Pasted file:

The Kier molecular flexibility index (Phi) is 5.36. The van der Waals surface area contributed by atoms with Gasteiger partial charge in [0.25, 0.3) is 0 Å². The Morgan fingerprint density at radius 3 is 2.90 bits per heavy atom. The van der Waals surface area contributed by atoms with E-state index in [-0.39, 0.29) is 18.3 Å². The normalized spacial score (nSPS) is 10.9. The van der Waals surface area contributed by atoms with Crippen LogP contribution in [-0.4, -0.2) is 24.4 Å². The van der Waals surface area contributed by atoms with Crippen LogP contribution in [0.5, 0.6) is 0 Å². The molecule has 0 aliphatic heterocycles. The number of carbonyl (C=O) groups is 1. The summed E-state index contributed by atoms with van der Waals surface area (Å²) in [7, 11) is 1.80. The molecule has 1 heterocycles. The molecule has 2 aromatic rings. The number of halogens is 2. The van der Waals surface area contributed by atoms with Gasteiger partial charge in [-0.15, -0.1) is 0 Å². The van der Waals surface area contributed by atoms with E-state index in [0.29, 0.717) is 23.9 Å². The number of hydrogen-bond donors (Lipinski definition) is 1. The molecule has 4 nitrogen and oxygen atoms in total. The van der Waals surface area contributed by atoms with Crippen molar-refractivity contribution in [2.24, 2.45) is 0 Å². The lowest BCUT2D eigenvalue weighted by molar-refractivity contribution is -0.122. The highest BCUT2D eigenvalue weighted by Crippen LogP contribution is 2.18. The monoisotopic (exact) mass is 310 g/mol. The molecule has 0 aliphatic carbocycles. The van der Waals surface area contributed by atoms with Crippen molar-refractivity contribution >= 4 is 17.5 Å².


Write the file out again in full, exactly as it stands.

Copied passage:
The Kier molecular flexibility index (Phi) is 5.36. The van der Waals surface area contributed by atoms with Gasteiger partial charge in [0.25, 0.3) is 0 Å². The Morgan fingerprint density at radius 3 is 2.90 bits per heavy atom. The van der Waals surface area contributed by atoms with E-state index in [-0.39, 0.29) is 18.3 Å². The normalized spacial score (nSPS) is 10.9. The van der Waals surface area contributed by atoms with Crippen LogP contribution in [-0.4, -0.2) is 24.4 Å². The van der Waals surface area contributed by atoms with Crippen LogP contribution in [0.5, 0.6) is 0 Å². The molecule has 0 aliphatic heterocycles. The number of carbonyl (C=O) groups is 1. The summed E-state index contributed by atoms with van der Waals surface area (Å²) in [7, 11) is 1.80. The molecule has 1 heterocycles. The molecule has 2 aromatic rings. The number of halogens is 2. The van der Waals surface area contributed by atoms with Gasteiger partial charge in [-0.15, -0.1) is 0 Å². The van der Waals surface area contributed by atoms with E-state index in [0.29, 0.717) is 23.9 Å². The number of hydrogen-bond donors (Lipinski definition) is 1. The molecule has 4 nitrogen and oxygen atoms in total. The van der Waals surface area contributed by atoms with Crippen molar-refractivity contribution in [2.24, 2.45) is 0 Å². The lowest BCUT2D eigenvalue weighted by molar-refractivity contribution is -0.122. The highest BCUT2D eigenvalue weighted by Crippen LogP contribution is 2.18. The monoisotopic (exact) mass is 310 g/mol. The molecule has 0 aliphatic carbocycles. The van der Waals surface area contributed by atoms with Crippen molar-refractivity contribution >= 4 is 17.5 Å².